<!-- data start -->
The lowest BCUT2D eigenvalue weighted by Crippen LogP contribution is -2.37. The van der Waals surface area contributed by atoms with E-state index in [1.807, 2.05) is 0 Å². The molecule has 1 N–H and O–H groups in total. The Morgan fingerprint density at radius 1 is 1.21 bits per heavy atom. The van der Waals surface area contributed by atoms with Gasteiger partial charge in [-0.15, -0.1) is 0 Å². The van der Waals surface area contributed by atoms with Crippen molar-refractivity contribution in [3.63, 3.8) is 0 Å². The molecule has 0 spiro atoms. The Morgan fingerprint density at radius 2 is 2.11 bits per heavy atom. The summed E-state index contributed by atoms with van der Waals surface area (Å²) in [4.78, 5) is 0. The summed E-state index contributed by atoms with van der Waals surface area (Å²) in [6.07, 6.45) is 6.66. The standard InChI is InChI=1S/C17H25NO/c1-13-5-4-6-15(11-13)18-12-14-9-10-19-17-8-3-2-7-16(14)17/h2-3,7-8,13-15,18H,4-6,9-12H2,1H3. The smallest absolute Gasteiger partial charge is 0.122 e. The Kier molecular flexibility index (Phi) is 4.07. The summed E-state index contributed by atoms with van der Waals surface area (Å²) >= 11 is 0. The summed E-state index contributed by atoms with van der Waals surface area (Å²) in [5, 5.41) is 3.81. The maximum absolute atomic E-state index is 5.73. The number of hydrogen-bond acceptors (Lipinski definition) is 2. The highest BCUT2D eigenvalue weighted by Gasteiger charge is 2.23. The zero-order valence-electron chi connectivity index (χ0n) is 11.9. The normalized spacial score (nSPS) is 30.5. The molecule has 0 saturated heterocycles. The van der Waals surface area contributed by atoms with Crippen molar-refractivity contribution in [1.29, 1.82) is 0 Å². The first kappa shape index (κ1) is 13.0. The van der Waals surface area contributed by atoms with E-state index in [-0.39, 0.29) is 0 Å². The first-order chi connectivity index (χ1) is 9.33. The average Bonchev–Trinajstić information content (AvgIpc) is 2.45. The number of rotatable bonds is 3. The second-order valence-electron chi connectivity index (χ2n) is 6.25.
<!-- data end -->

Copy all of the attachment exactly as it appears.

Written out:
The lowest BCUT2D eigenvalue weighted by Crippen LogP contribution is -2.37. The van der Waals surface area contributed by atoms with E-state index in [1.807, 2.05) is 0 Å². The molecule has 1 N–H and O–H groups in total. The Morgan fingerprint density at radius 1 is 1.21 bits per heavy atom. The van der Waals surface area contributed by atoms with Gasteiger partial charge in [-0.15, -0.1) is 0 Å². The van der Waals surface area contributed by atoms with Crippen molar-refractivity contribution in [3.63, 3.8) is 0 Å². The molecule has 0 spiro atoms. The Morgan fingerprint density at radius 2 is 2.11 bits per heavy atom. The summed E-state index contributed by atoms with van der Waals surface area (Å²) in [4.78, 5) is 0. The summed E-state index contributed by atoms with van der Waals surface area (Å²) in [6.07, 6.45) is 6.66. The standard InChI is InChI=1S/C17H25NO/c1-13-5-4-6-15(11-13)18-12-14-9-10-19-17-8-3-2-7-16(14)17/h2-3,7-8,13-15,18H,4-6,9-12H2,1H3. The smallest absolute Gasteiger partial charge is 0.122 e. The Kier molecular flexibility index (Phi) is 4.07. The summed E-state index contributed by atoms with van der Waals surface area (Å²) >= 11 is 0. The summed E-state index contributed by atoms with van der Waals surface area (Å²) in [5, 5.41) is 3.81. The maximum absolute atomic E-state index is 5.73. The number of hydrogen-bond acceptors (Lipinski definition) is 2. The highest BCUT2D eigenvalue weighted by Gasteiger charge is 2.23. The zero-order valence-electron chi connectivity index (χ0n) is 11.9. The normalized spacial score (nSPS) is 30.5. The molecule has 0 saturated heterocycles. The van der Waals surface area contributed by atoms with Crippen molar-refractivity contribution in [1.29, 1.82) is 0 Å². The first kappa shape index (κ1) is 13.0. The van der Waals surface area contributed by atoms with E-state index in [-0.39, 0.29) is 0 Å². The first-order chi connectivity index (χ1) is 9.33. The average Bonchev–Trinajstić information content (AvgIpc) is 2.45. The number of rotatable bonds is 3. The second-order valence-electron chi connectivity index (χ2n) is 6.25.